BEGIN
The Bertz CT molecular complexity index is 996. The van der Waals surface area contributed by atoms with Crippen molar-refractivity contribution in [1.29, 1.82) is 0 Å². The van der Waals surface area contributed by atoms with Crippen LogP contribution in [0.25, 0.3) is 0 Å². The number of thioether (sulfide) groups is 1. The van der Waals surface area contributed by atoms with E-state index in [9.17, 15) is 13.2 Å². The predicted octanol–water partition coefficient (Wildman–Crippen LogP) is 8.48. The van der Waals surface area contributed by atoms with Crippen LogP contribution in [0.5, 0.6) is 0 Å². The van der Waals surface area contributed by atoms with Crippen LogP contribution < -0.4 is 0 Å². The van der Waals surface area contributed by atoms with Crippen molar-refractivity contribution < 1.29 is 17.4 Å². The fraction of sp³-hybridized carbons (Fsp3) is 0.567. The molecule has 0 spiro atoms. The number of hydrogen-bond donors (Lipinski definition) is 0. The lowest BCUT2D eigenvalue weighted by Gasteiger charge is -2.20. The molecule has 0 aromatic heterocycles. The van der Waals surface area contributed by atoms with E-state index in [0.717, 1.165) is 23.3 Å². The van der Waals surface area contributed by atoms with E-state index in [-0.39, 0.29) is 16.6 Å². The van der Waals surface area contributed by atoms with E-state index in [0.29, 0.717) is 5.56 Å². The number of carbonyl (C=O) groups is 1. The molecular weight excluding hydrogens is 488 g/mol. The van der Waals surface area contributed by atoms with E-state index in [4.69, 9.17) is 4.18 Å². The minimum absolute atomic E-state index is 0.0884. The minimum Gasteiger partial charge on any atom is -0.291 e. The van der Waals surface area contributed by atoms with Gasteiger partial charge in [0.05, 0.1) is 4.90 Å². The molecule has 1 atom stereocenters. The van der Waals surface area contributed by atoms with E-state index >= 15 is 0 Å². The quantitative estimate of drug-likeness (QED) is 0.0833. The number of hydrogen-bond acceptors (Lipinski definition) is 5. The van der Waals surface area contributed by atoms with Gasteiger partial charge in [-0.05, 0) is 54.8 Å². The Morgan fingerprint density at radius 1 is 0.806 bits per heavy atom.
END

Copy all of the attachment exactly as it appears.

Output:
The Bertz CT molecular complexity index is 996. The van der Waals surface area contributed by atoms with Crippen molar-refractivity contribution in [1.29, 1.82) is 0 Å². The van der Waals surface area contributed by atoms with Crippen LogP contribution in [0.25, 0.3) is 0 Å². The number of thioether (sulfide) groups is 1. The van der Waals surface area contributed by atoms with E-state index in [9.17, 15) is 13.2 Å². The predicted octanol–water partition coefficient (Wildman–Crippen LogP) is 8.48. The van der Waals surface area contributed by atoms with Crippen LogP contribution in [0.5, 0.6) is 0 Å². The van der Waals surface area contributed by atoms with Crippen LogP contribution < -0.4 is 0 Å². The van der Waals surface area contributed by atoms with Crippen molar-refractivity contribution < 1.29 is 17.4 Å². The fraction of sp³-hybridized carbons (Fsp3) is 0.567. The molecule has 0 spiro atoms. The number of hydrogen-bond donors (Lipinski definition) is 0. The lowest BCUT2D eigenvalue weighted by Gasteiger charge is -2.20. The molecule has 0 aromatic heterocycles. The van der Waals surface area contributed by atoms with E-state index in [0.717, 1.165) is 23.3 Å². The van der Waals surface area contributed by atoms with E-state index in [-0.39, 0.29) is 16.6 Å². The van der Waals surface area contributed by atoms with E-state index in [0.29, 0.717) is 5.56 Å². The number of carbonyl (C=O) groups is 1. The molecular weight excluding hydrogens is 488 g/mol. The van der Waals surface area contributed by atoms with E-state index in [4.69, 9.17) is 4.18 Å². The minimum absolute atomic E-state index is 0.0884. The minimum Gasteiger partial charge on any atom is -0.291 e. The van der Waals surface area contributed by atoms with Gasteiger partial charge in [0.05, 0.1) is 4.90 Å². The molecule has 1 atom stereocenters. The van der Waals surface area contributed by atoms with E-state index >= 15 is 0 Å². The quantitative estimate of drug-likeness (QED) is 0.0833. The number of hydrogen-bond acceptors (Lipinski definition) is 5. The van der Waals surface area contributed by atoms with Gasteiger partial charge in [-0.05, 0) is 54.8 Å². The Morgan fingerprint density at radius 1 is 0.806 bits per heavy atom.